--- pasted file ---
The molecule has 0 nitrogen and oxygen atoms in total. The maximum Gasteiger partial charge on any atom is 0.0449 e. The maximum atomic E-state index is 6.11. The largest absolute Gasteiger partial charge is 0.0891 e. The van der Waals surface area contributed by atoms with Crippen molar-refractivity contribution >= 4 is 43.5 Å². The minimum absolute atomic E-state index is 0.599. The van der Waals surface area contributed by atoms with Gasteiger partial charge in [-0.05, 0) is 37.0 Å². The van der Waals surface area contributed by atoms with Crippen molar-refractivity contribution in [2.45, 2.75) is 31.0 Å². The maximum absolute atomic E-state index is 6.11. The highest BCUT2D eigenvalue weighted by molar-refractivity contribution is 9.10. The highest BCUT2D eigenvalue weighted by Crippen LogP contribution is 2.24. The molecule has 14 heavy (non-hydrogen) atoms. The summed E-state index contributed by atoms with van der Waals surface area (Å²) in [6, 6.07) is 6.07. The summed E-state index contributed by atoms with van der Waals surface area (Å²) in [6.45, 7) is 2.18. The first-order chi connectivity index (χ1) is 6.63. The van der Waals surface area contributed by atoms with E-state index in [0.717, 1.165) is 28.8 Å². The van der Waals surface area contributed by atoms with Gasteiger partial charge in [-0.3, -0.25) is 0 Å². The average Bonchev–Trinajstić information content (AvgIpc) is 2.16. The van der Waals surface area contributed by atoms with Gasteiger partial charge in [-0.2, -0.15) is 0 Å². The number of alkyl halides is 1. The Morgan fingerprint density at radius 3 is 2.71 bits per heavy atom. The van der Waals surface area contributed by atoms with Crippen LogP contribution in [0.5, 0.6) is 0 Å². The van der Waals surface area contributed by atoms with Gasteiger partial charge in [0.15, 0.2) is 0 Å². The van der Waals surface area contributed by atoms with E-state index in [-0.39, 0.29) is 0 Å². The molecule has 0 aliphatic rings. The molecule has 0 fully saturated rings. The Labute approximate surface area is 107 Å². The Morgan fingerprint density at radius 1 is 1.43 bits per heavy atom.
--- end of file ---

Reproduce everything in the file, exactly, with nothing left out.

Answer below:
The molecule has 0 nitrogen and oxygen atoms in total. The maximum Gasteiger partial charge on any atom is 0.0449 e. The maximum atomic E-state index is 6.11. The largest absolute Gasteiger partial charge is 0.0891 e. The van der Waals surface area contributed by atoms with Crippen molar-refractivity contribution >= 4 is 43.5 Å². The minimum absolute atomic E-state index is 0.599. The van der Waals surface area contributed by atoms with Gasteiger partial charge in [-0.05, 0) is 37.0 Å². The van der Waals surface area contributed by atoms with Crippen molar-refractivity contribution in [2.45, 2.75) is 31.0 Å². The maximum absolute atomic E-state index is 6.11. The highest BCUT2D eigenvalue weighted by molar-refractivity contribution is 9.10. The highest BCUT2D eigenvalue weighted by Crippen LogP contribution is 2.24. The molecule has 14 heavy (non-hydrogen) atoms. The summed E-state index contributed by atoms with van der Waals surface area (Å²) in [6, 6.07) is 6.07. The summed E-state index contributed by atoms with van der Waals surface area (Å²) in [6.45, 7) is 2.18. The first-order chi connectivity index (χ1) is 6.63. The van der Waals surface area contributed by atoms with E-state index in [0.717, 1.165) is 28.8 Å². The van der Waals surface area contributed by atoms with Gasteiger partial charge in [-0.3, -0.25) is 0 Å². The average Bonchev–Trinajstić information content (AvgIpc) is 2.16. The van der Waals surface area contributed by atoms with Gasteiger partial charge in [-0.2, -0.15) is 0 Å². The number of alkyl halides is 1. The Morgan fingerprint density at radius 3 is 2.71 bits per heavy atom. The van der Waals surface area contributed by atoms with Crippen LogP contribution in [0.5, 0.6) is 0 Å². The van der Waals surface area contributed by atoms with Gasteiger partial charge in [0.15, 0.2) is 0 Å². The van der Waals surface area contributed by atoms with E-state index in [-0.39, 0.29) is 0 Å². The molecule has 0 aliphatic rings. The molecule has 0 fully saturated rings. The Labute approximate surface area is 107 Å². The Morgan fingerprint density at radius 1 is 1.43 bits per heavy atom.